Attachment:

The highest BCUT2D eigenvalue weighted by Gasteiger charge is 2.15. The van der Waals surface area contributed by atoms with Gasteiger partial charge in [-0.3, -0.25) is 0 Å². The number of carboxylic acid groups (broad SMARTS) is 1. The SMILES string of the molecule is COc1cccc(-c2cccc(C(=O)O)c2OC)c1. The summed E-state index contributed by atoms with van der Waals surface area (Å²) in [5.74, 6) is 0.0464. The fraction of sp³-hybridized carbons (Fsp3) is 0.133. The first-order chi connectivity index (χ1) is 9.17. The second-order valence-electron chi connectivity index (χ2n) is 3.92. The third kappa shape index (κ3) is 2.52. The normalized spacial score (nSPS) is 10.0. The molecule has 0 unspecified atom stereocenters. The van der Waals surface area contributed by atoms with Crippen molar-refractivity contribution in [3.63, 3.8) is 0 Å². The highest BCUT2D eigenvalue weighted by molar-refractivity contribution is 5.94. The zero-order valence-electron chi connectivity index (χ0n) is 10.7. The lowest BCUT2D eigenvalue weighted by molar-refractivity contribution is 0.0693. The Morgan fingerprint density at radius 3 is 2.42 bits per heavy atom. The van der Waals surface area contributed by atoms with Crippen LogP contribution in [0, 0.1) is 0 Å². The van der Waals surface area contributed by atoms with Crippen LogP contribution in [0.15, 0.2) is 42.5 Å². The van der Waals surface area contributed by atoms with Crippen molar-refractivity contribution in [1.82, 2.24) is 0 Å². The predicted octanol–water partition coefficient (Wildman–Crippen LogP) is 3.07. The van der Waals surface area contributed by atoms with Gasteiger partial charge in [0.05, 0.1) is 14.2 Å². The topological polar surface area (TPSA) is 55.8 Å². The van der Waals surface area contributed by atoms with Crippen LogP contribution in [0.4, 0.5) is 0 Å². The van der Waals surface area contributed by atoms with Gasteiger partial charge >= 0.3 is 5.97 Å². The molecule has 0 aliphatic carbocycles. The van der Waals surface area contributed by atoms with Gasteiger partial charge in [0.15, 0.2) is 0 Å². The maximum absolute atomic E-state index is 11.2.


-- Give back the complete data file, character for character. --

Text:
The highest BCUT2D eigenvalue weighted by Gasteiger charge is 2.15. The van der Waals surface area contributed by atoms with Gasteiger partial charge in [-0.3, -0.25) is 0 Å². The number of carboxylic acid groups (broad SMARTS) is 1. The SMILES string of the molecule is COc1cccc(-c2cccc(C(=O)O)c2OC)c1. The summed E-state index contributed by atoms with van der Waals surface area (Å²) in [5.74, 6) is 0.0464. The fraction of sp³-hybridized carbons (Fsp3) is 0.133. The first-order chi connectivity index (χ1) is 9.17. The second-order valence-electron chi connectivity index (χ2n) is 3.92. The third kappa shape index (κ3) is 2.52. The normalized spacial score (nSPS) is 10.0. The molecule has 0 unspecified atom stereocenters. The van der Waals surface area contributed by atoms with Crippen molar-refractivity contribution in [3.63, 3.8) is 0 Å². The highest BCUT2D eigenvalue weighted by molar-refractivity contribution is 5.94. The zero-order valence-electron chi connectivity index (χ0n) is 10.7. The lowest BCUT2D eigenvalue weighted by molar-refractivity contribution is 0.0693. The Morgan fingerprint density at radius 3 is 2.42 bits per heavy atom. The van der Waals surface area contributed by atoms with Crippen LogP contribution in [0, 0.1) is 0 Å². The van der Waals surface area contributed by atoms with Crippen LogP contribution in [0.15, 0.2) is 42.5 Å². The van der Waals surface area contributed by atoms with Crippen molar-refractivity contribution in [1.82, 2.24) is 0 Å². The predicted octanol–water partition coefficient (Wildman–Crippen LogP) is 3.07. The van der Waals surface area contributed by atoms with Gasteiger partial charge in [0.05, 0.1) is 14.2 Å². The topological polar surface area (TPSA) is 55.8 Å². The van der Waals surface area contributed by atoms with Crippen LogP contribution in [0.4, 0.5) is 0 Å². The van der Waals surface area contributed by atoms with Gasteiger partial charge >= 0.3 is 5.97 Å². The molecule has 0 aliphatic carbocycles. The van der Waals surface area contributed by atoms with Gasteiger partial charge in [0.15, 0.2) is 0 Å². The maximum absolute atomic E-state index is 11.2.